Will the BRICS make or break South Africa?

William Gumede says the world is undergoing structural transformations which are dramatically altering global power relations

A dramatic shift in global power

The world is undergoing structural transformations. In a way not seen in generations, these are dramatically altering global power in general, the power relations between developed and developing countries, and power relations within countries themselves. The post-Cold War consensus forged after the fall of the Berlin wall in 1989, where Western countries provided the global leadership in politics, economics, ideas and innovation, is now being eroded.

The slowdown in the US economy and the debt crisis in Europe caused by the global financial crisis started in 2008. The simultaneous economic rise of emerging countries such as China, Brazil and India has the potential to remake the world and to refashion existing unequal global power relations between developed countries and developing countries - traditionally skewed in favour of developed countries.

According to a recent World Bank report[1] emerging markets will account for more than half of all global growth by 2025. The US dollar may no longer be the dominant global currency and the global monetary system will be more multi-currency in nature. Projections show that by 2060 emerging markets such as China, India, Russia, Mexico, Brazil and Indonesia will produce around 70% of global trade.[2] It now stands at 30% of world exports.

Companies from emerging market corporations are increasingly becoming key drivers of global investment flows. Of the Fortune 500 companies, 96 come from the BRICS countries (Brazil, Russia, India, China and South Africa). Companies from emerging powers now control some of the largest Western brands. The former Swedish carmaker Volvo is now owned by Chinese tycoon Li Shufu's Zhejiang Geely Holding Group, and Indian group Tata bought Jaguar-Land Rover from Ford.

The crisis in many leading Western powers is not confined to their economies alone; there are widespread crises of leadership and a poverty of ideas. Many of the democratic institutions are either vulnerable, under siege or losing domestic credibility. In the past these Western institutions were seen as benchmarks for developing countries to emulate.

The moral authority of leading Western countries and leaders is rapidly eroding. In many model Western democracies, human rights and individual liberties are under threat. In June 2013, it was revealed that the United States, under the presidencies of George W Bush and Barack Obama, spied on the Internet data of its own citizens until 2011, watching who Americans exchanged e-mails with and the Internet Protocol (IP) addresses of their computers.[3] In May 2013 it was revealed that the US Justice Department secretly obtained two months of telephone records of reporters and editors for The Associated Press, in what the agency's CEO Gary Pruitt called a ‘massive and unprecedented intrusion' into how news organisations gather news.[4]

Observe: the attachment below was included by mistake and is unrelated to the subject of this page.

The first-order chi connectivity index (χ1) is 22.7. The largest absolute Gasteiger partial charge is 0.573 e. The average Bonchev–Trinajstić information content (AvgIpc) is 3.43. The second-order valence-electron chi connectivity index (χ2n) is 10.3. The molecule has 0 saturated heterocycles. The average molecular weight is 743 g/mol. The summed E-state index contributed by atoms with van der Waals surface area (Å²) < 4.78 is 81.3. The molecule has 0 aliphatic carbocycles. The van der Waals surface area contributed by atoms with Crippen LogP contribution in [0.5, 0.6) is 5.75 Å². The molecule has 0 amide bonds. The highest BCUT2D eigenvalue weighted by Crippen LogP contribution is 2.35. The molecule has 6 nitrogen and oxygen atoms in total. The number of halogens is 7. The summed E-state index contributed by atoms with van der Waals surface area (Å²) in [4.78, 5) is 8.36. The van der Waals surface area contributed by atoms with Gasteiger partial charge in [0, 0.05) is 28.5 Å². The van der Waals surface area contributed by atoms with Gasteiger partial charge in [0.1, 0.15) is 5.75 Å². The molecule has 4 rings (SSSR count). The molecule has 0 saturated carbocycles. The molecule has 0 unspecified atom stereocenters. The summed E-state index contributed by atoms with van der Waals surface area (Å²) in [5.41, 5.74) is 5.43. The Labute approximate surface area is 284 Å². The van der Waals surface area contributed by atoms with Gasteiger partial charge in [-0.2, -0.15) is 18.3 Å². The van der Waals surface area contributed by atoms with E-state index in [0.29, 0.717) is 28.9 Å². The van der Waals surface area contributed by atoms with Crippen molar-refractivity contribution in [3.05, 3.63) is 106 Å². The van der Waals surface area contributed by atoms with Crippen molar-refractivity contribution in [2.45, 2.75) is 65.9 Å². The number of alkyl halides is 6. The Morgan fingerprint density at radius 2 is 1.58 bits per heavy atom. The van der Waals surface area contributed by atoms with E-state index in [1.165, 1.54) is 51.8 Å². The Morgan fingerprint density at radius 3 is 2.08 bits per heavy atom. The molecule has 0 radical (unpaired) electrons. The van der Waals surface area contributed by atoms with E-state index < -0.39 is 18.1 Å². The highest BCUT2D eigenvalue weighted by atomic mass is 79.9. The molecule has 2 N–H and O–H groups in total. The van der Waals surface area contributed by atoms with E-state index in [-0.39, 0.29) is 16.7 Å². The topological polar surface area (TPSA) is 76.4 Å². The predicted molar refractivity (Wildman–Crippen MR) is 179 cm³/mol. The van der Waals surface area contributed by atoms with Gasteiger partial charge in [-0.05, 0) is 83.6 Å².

The UK has introduced a plethora of anti-terrorism legislation that civil groups say undermine civil liberties. These include 2007 anti-terrorism legislation that includes extending a 28-day limit on detention without charge to 90 days; the Criminal Justice Act 2003, which took away the right to trial by jury and the right to silence under certain circumstances; the Regulation of Investigatory Powers Act 2000, which removed the freedom to communicate privately without surveillance; and the Terrorism Act 2000, which removed the freedom to protest under certain conditions.[5]

But global institutions of governance - such as the World Bank, International Monetary Fund (IMF), United Nations and the International Court of Justice - also face crises of credibility. These global institutions are seen as biased towards Western countries at the expense of developing countries, and their policy precepts are perceived to a large extent to have failed. The World Bank and IMF have not only failed in their interventions in developing countries, they have mostly mishandled recent global crises, including failing to resolve the global financial and Eurozone crises.

The UN has failed in Western-led interventions in Iraq, Afghanistan and Libya, where the organisation was used by Western powers for their own self-interest. It has also failed to act to stop conflict in Syria, Somalia and Rwanda. The International Criminal Court, the world's first permanent criminal court, has consistently been accused of prosecuting only Africans and those from developing countries while Americans, for example, are exempted from prosecution by the court.

The global financial and Eurozone crises have also turned economic convention upside down, and the dominant Anglo-Saxon version of capitalism consensus that has held sway in the West in the post-Cold War era is now being critically examined. Western countries are bailing out commercial banks with state money, supporting strategic industries that are failing with public money, and building higher trade walls to protect their industries.

New emerging powers are increasingly displacing former colonial powers in Africa. For example, Brazil is increasingly investing in former Lusophone colonies, displacing the former colonial power, Portugal. Angola is even investing in its former colonial power, Portugal, which is suffering from a recession - a form of reverse colonialism.